Abuse in Kink Communities? There’s An App For That.
It’s not an app. It’s really just a piece of script that a hacktivist whipped up, but what it will do is install a warning from a database over the top of a Fetlife profile.
I’ve written before about the role of Fetlife, the Borg of online BDSM, and its rule against naming names of people who violate consent. There has been no meaningful movement from Fetlife on this front.
Hacktivist and kinky person and all-around troublemaker Maymay decided on a DIY solution. He created the Fetlife Alleged Abusers Database Engine. It has been around for a few months, but he has just updated and re-released it.
I’ll stop here to note that Maymay is one of the most polarizing figures I know, and I’m not exactly Mr. Agreeable myself. Maymay is so polarizing, intransigent and infuriating that people I like and respect can’t even say his name without a string of expletives, and call him things like “a bag of mashed assholes.” Hate Maymay? Get in line. But he gets passionately angry about abuse and he won’t just sit around; he does things about it.
[I missed something this August and Fall when I was too busy with other things to blog. Maggie Mayhem, Maymay’s ex, called him out not just for his approach as an activist, where I have a high tolerance for belligerence between activists, but for personal behavior. Making your ex feel threatened and stalked is fucked up.]
The face of the FAADE is a front-end that Maymay wants people to install. But the heart is the database itself, which Maymay also makes available for download without the front-end. That database allows identified or anonymous reporting of allegations of consent violation, with a severity level, a description, date and location. The information is, by design, unverifiable from the database itself. The database can’t tell you what’s true, only what some anonymous person says. And nothing inherently follows from being named in it. No judge bangs a gavel, Fetlife doesn’t delete accounts, no lightning bolt flies down from on high to smite those accused. It’s just … information. If you know what’s been said, you can ask around on your own, and you know what you should be asking about.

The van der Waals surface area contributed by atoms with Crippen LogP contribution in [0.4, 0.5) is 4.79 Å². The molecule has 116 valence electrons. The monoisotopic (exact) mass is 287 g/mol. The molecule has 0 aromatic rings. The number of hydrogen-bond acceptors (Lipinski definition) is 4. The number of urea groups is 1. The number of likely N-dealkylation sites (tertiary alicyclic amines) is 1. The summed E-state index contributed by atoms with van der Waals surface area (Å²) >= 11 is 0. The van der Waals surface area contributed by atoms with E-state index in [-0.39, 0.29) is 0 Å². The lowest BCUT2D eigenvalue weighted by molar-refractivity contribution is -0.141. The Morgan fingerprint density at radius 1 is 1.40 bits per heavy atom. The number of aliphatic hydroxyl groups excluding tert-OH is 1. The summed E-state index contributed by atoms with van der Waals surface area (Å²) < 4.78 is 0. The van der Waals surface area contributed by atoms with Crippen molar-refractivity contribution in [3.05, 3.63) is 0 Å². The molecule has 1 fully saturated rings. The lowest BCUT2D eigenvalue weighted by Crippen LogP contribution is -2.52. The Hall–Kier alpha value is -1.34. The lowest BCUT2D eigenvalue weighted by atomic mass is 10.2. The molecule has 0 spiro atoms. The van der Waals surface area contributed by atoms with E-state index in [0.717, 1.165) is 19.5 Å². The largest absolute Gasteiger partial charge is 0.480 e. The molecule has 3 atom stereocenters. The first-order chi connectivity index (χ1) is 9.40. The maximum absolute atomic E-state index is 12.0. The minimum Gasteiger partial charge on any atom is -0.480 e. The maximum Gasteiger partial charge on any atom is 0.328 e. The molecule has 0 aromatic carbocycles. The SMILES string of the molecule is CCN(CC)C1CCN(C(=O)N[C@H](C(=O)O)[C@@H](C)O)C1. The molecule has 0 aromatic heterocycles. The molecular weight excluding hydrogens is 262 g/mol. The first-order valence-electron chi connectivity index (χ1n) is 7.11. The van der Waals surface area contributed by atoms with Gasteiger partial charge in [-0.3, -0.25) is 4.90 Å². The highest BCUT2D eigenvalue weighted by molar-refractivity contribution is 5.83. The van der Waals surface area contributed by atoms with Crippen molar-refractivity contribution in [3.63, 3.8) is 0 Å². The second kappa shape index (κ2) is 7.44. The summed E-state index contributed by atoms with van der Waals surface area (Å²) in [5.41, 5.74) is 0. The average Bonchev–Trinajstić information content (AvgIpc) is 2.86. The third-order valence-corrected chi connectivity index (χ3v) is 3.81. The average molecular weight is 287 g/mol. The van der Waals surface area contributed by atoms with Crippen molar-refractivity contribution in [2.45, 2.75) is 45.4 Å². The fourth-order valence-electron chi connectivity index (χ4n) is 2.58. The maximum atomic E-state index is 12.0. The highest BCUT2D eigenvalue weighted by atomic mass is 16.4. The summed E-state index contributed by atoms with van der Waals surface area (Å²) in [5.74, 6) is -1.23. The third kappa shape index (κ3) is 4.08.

You might expect that people would spam the database to make it useless. There are many obvious griefing entries, just junk filled in with silly descriptions. But so what? In fact, sometimes, the patterns of those entries tell a story themselves. Someone named a British kinkster, and the response over the next two days was a flood of obvious griefer traffic, many of the reports made by people who identified themselves and were in fact friends of the guy identified as having violated consent. This is the community response to survivors’ stories, captured in real time, the support for the accused and pressure to shut down disclosure. That swarm had one other nugget in it, though: another report that the accused had violated someone’s consent.
And maybe any particular allegation there isn’t true. But how can someone evaluate its truth if they don’t know what has been said? In the Cycle of Silencing, if the allegation gets ignored and shut down until the accuser goes away in disgust, then by the time there’s a next accuser many people won’t even remember the first, and the pattern that is key to figuring out what really happened will be lost.